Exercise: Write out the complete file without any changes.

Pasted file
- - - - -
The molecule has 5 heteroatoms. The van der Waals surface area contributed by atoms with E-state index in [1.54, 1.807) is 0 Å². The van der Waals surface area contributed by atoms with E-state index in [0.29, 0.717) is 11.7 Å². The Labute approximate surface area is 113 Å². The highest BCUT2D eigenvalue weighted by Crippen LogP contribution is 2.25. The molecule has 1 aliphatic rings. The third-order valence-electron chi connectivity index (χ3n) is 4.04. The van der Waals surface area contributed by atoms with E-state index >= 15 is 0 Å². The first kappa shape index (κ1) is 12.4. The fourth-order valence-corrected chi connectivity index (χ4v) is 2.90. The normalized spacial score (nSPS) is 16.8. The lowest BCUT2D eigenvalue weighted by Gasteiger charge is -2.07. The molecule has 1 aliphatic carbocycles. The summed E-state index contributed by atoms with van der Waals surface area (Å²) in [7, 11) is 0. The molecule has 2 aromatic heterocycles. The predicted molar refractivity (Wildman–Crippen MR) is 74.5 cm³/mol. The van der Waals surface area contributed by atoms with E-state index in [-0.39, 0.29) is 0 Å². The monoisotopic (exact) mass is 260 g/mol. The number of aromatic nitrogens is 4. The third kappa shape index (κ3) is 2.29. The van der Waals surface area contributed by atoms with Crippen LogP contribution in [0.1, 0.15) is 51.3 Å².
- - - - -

The molecule has 5 heteroatoms. The van der Waals surface area contributed by atoms with E-state index in [1.54, 1.807) is 0 Å². The van der Waals surface area contributed by atoms with E-state index in [0.29, 0.717) is 11.7 Å². The Labute approximate surface area is 113 Å². The highest BCUT2D eigenvalue weighted by Crippen LogP contribution is 2.25. The molecule has 1 aliphatic rings. The third-order valence-electron chi connectivity index (χ3n) is 4.04. The van der Waals surface area contributed by atoms with E-state index >= 15 is 0 Å². The first kappa shape index (κ1) is 12.4. The fourth-order valence-corrected chi connectivity index (χ4v) is 2.90. The normalized spacial score (nSPS) is 16.8. The lowest BCUT2D eigenvalue weighted by Gasteiger charge is -2.07. The molecule has 1 aliphatic carbocycles. The summed E-state index contributed by atoms with van der Waals surface area (Å²) in [7, 11) is 0. The molecule has 2 aromatic heterocycles. The predicted molar refractivity (Wildman–Crippen MR) is 74.5 cm³/mol. The van der Waals surface area contributed by atoms with E-state index in [-0.39, 0.29) is 0 Å². The monoisotopic (exact) mass is 260 g/mol. The number of aromatic nitrogens is 4. The third kappa shape index (κ3) is 2.29. The van der Waals surface area contributed by atoms with Crippen LogP contribution in [0.1, 0.15) is 51.3 Å².